I discovered it by accident when strolling through Hermitage in the morning before the ballet evening, which was as impressive as I expected: sumptuous oriental decor and beautiful costumes, excellent classical technique and interpretation of characters left a remarkable impression on me, especially Alina Somova whose Maria interpretation reminded me of the first cast for this role: Galina Ulanova. Staying true to the title of this blog, I found this YouTube video which captures a fragment of the old film version of the ballet, featuring the legendary cast - Ulanova as Maria, Maya Plisetskaya as her rival, Zarema. This is a poor-quality recording made in 1953, yet it is filmed like a movie and contains the celebrated scene of the heated confrontation between Maria and a jealous wife of Khan Ghirei, Zarema, which culminates in Maria’s tragic death. It si definitely worth watching for all fans of opulent historic dramballet productions. This is also the only known footage of Ulanova and Plisetskaya, who succeeded Ulanova as prima ballerina assoluta of the Bolshoi Theatre, dancing together.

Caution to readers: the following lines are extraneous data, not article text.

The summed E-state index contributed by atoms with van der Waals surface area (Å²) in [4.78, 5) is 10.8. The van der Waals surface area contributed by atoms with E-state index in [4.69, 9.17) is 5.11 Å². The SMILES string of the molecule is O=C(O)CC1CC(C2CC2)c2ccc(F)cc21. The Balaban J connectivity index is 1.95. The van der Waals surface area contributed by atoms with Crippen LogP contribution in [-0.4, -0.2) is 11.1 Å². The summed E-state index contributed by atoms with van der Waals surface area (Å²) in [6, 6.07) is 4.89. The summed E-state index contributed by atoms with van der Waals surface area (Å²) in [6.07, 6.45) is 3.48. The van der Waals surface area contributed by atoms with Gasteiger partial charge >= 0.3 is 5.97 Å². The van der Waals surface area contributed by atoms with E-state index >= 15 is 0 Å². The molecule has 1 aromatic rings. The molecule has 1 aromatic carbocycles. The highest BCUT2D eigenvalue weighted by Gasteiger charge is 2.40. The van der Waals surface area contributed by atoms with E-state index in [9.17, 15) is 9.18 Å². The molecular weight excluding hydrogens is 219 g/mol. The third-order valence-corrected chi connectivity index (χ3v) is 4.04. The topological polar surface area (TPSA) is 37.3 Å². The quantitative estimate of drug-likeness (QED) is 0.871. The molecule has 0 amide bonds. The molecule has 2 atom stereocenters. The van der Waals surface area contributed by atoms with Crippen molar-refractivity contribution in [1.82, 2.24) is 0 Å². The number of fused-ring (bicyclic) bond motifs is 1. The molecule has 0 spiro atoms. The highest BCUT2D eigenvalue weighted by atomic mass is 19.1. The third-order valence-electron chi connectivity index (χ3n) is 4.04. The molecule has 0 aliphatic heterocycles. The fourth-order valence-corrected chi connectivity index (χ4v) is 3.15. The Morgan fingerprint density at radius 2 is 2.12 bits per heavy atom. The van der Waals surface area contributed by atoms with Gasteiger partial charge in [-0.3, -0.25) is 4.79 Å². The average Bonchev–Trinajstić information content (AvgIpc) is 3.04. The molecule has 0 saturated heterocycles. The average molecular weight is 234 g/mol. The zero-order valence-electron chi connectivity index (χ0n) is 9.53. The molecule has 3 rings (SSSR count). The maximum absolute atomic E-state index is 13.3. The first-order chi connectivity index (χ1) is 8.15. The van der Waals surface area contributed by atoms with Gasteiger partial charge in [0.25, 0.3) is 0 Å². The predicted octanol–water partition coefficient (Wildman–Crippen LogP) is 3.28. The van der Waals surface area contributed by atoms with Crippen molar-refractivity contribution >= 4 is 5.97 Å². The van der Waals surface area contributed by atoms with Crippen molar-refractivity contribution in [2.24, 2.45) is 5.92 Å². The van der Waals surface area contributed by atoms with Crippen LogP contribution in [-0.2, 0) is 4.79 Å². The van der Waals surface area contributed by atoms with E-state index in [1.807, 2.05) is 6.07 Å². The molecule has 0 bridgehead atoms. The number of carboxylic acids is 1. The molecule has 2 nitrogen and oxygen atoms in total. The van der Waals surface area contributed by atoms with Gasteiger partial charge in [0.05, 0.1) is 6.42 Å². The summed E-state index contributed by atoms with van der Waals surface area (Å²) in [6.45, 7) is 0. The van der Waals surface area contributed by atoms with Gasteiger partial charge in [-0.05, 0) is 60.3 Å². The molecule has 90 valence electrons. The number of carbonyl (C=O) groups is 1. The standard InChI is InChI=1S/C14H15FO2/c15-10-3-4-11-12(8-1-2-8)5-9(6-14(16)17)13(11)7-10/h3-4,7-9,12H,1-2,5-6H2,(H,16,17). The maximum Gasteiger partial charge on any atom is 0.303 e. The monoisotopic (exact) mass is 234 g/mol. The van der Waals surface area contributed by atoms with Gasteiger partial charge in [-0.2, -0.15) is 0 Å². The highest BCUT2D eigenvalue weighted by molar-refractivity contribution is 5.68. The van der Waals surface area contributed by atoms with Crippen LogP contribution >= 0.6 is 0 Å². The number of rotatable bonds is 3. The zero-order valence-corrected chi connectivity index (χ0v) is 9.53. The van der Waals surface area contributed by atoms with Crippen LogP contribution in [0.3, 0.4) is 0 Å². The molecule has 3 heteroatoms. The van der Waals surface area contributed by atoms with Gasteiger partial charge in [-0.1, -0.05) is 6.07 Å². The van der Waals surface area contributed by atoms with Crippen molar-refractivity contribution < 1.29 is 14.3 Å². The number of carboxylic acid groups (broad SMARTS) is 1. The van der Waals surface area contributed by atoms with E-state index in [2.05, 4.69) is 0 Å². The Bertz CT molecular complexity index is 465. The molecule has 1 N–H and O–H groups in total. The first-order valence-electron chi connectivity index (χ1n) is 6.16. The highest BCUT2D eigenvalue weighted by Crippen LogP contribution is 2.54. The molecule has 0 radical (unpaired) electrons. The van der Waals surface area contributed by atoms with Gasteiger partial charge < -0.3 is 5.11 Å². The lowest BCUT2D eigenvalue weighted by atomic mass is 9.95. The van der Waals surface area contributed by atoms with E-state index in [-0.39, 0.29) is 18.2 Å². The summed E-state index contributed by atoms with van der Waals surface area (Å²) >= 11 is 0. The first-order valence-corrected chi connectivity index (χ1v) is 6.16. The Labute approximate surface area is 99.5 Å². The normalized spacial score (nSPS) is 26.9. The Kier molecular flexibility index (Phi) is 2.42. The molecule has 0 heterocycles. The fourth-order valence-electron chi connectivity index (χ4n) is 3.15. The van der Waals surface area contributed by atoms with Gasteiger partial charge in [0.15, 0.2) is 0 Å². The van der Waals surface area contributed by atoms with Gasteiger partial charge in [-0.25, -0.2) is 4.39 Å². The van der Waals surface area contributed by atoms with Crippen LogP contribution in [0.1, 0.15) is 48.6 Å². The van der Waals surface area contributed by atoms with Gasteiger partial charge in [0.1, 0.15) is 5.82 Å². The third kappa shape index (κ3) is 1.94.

Ekman / Kaydanovskiy / Naharin at Stanislavsky Theatre in Moscow
Having enjoyed one of the historical ballet classics at the Mariinsky, I decided to see a contemporary triple bill at Stanislavsky Theatre in Moscow, where the ballet AD Laurent Hilaire has been enlarging contemporary ballet repertoire since the beginning of his tenure in 2017. This is how I ended up on stage myself in my last evening in Moscow.
But first let me introduce you the triple bill which contained three works of very interesting contemporary choreographers - two big names which are Alexander Ekman and Ohad Naharin and an emerging one: Andrey Kaydanovskiy.